The National Catholic Review
Franklin Freeman

I am not sure if the English poet Philip Larkin (1922-85) ever behaved in public as badly as many other poets have done, but he did so privately and plenteously, to judge from his letters, biographies and unpublished poetry. For a while it was the thing to disparage his work from the point of view of political correctness. You could argue he was sexist, racist, anti-Catholic, anti-Semitic, etc. He was a poetic Dirty Harry; he hated everyone—except schoolgirls in plaid skirts, about whom he wrote a bit of soft pornography.

And yet the man was more than this. He wrote some of the most beautiful lyric poetry of the 20th century. So you can focus on the life if you want to tear the man down, or you can read his poetry and experience the harrowing beauty of what he wrote, for example this stanza from “High Windows,” which comes after the narrator has been wondering if anyone ever looked at him and wished he or she had been free of God and “sweating in the dark”:

And immediately

Rather than words comes the thought of high windows:

The sun-comprehending glass,

And beyond it, the deep blue air, that shows

Nothing, and is nowhere, and is endless.

Archie Burnett, co-director of the Editorial Institute and professor of English at Boston University, has produced a tome indispensable for those who love Larkin’s poetry and for any aspiring or practicing poet. The four books Larkin published in his lifetime—The North Ship (1945), The Less Deceived (1955), The Whitsun Weddings (1964) and High Windows (1974)—are here but also all his uncollected, unpublished and undated poems.

The commentary by Burnett following the poems can be heavy slogging, but only a scholar or poet interested in compositional details would bury himself in the subsections about dates, text and influences. More interesting for the general reader are the many quotations from Larkin’s letters, prose and interviews that refer to the poems themselves.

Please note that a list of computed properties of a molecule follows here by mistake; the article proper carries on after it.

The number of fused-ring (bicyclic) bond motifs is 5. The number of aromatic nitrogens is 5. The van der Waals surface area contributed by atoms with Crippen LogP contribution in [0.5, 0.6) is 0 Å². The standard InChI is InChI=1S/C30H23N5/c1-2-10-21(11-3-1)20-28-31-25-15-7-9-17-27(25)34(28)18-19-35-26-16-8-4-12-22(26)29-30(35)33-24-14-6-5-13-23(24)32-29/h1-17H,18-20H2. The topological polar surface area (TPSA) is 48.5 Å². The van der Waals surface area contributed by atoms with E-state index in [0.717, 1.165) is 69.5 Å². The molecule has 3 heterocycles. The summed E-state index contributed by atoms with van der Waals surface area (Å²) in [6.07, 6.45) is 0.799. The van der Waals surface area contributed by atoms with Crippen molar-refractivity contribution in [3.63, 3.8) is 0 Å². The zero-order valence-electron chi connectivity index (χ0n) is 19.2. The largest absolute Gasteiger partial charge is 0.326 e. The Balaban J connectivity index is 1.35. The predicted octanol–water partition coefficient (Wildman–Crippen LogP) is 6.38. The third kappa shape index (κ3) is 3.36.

Larkin said, for instance, about “High Windows,” quoted above:

I think the end shows a desire to get away from it all.... I don’t think it very good: I called the book after it because I liked the title. It’s a true poem. One longs for infinity and absence, the beauty of somewhere you’re not. It shows humanity as a series of oppressions, and one wants to be somewhere where there’s neither oppressed nor oppressor, just freedom. It may not be very articulate.

This is a frequent refrain; Larkin often disparaged himself and his work. He was hard on the world in general yet honest about this hardness; he was also honest about the light he could see, seldom but exquisitely, through high windows. His work sometimes reminds me of the line from Gerard Manley Hopkins that despite all that we have done to the earth, “There lives the dearest freshness deep down things.”

Hopkins was one of the poets whose work Larkin kept “within reach.” Echoes of his work can be heard in my favorite Larkin poem, “The Trees” (which Larkin later thought “bloody awful tripe”):

The trees are coming into leaf

Like something almost being said;

The recent buds relax and spread,

Their greenness is a kind of grief.

Is it that they are born again

And we grow old? No, they die too.

Their yearly trick of looking new

Is written down in rings of grain.

Yet still the unresting castles thresh

In fullgrown thickness every May.

Last year is dead, they seem to say,

Begin afresh, afresh, afresh.

Besides the poems and commentaries themselves, what makes this volume especially valuable for a working poet is the second appendix, “Dates of Composition,” in which is laid out a table “designed to give a sense of what Larkin was working on at a given time.....” One could go through it year by year, read the poems, then the commentaries and have a complete picture of the poet’s working life.

Larkin was not always an admirable man, but he was certainly a hard-working poet. He deserves to have his Complete Poems presented by such a hard-working scholar as Archie Burnett.

Franklin Freeman is a freelance writer whose work has appeared in The Boston Review and the New Oxford Review.